Question: What do you do?
Andrew Kohut: I’m a public opinion pollster. I’ve been an opinion pollster all of my life, or a survey researcher all of my life – not always in the area of public opinion since I did do a lot of market research in my early years. And I now run the Pew Research Center, which is a . . . I think it’s not an under . . . or an overstatement to say that it’s a unique organization. We study public opinion about politics, about media, about international issues. We also have a group that studies the Internet. We have an effort on religion in public life. We have a social trends unit, and probably I’ve left some . . . We have a news organization that studies policy developments at the state level. So we do a . . . We have a broad effort that examines the most important public policy trends, political trends, and media trends. And we do it as a public service. We do it to provide information to the people, to the political leaders, to the media about . . . about American society and global public opinion and those sorts of things. And I’m delighted to be heading this. And it’s been quite successful, and I’m very proud of it.
Question: Why is polling important?
Andrew Kohut: I think it’s important because it gives a voice to the people. It gives a . . . a quantitative, independent assessment of what public . . . of what the public feels as opposed to what experts or pundits think the public feels. So often it provides a quick corrective on what’s thought to be the conventional wisdom about public opinion. There are any number of examples that I could give you about how wrong the experts are here in Washington, in New York and elsewhere about public opinion that are revealed . . . that are revealed by public opinion polls.
Question: What projects are you working on right now?
Andrew Kohut: Well I think some of the most important ones are . . . are in the realm of the Pew Global Attitudes project. We’ve been principle chronicles of the rise of anti-Americanism all around the world since 2002. We’ve conducted 165,000 interviews, and we’ve . . . in 60 nations. And we’ve observed the ways in which American policies and the American approach has alienated many people around the world and brought the esteem of the United States down in . . . in many places.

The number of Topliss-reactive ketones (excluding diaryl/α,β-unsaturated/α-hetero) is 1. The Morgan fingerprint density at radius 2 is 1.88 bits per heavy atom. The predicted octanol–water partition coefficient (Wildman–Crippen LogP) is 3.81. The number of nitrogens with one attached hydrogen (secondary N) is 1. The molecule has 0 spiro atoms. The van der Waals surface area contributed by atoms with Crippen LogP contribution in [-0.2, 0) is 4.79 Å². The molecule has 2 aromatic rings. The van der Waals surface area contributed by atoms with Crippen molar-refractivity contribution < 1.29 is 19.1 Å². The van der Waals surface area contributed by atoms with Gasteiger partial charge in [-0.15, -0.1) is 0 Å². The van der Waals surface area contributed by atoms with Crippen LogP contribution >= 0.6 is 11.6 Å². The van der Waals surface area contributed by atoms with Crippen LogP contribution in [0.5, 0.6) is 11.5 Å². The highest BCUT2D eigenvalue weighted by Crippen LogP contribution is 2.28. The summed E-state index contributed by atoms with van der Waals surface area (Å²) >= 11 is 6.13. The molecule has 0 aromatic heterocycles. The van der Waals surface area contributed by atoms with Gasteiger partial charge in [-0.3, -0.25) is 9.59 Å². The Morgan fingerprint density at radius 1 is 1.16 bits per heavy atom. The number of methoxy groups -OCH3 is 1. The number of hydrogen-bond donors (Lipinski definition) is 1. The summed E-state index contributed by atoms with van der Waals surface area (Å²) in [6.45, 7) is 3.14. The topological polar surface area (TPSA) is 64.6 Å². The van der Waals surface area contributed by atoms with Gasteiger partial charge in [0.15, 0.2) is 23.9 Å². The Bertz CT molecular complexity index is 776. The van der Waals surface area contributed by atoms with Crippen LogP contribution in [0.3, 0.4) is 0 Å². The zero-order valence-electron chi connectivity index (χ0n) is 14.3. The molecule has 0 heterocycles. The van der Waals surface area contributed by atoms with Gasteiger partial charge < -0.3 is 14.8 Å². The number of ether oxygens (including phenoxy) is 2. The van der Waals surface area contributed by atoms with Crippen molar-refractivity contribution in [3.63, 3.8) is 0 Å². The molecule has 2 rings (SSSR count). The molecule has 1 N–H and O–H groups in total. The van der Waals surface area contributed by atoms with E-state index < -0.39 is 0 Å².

Question: How do you conduct a poll?
Andrew Kohut: Well global opinion is a little more complicated than the typical public opinion poll. Let’s do a typical public opinion poll. I think that would be easier. A nationwide survey is conducted in the following manner. There’s a sample of . . . of working banks of telephone numbers are drawn. Numbers are . . . Telephone numbers are randomly generated within those banks, and a group of interviewers working on . . . on . . . on . . . on computers with . . . with questionnaires on their screens begin to call these numbers that have been randomly generated from all over the country, soliciting the views of adult men and adult women . . . if that’s the . . . all adult men and all adult women. And they have a prescribed questionnaire. In our case it generally runs about 20 minutes, sometimes less. You can’t keep people on the phone for much more than that unless you make an appointment with them about some particular thing that is close to their lives. And we write the questionnaire. It’s based upon many long-term measures that we have about . . . about public opinion. Do you approve or disapprove of the way President Bush is doing his job? Or congressional or political preference questions. But it also includes a mix of questions about current . . . about current policy. Did you . . . Have you followed what General Petraeus has said about developments in Iraq since the surge? Do you generally agree . . . approve or disapprove of his recommendations? Or in many specific questions, staying on the Iraq example, we’ve been trending since 2003 how well is the war effort going? Did we do the right thing in going to war? Should we keep out troops there ‘til the situation is stable, or should we get out? And we have long-term trend lines on these things as well as what people know about what’s going on in Iraq. And we’re able to assess the ways in which public opinion about Iraq or other issues have evolved.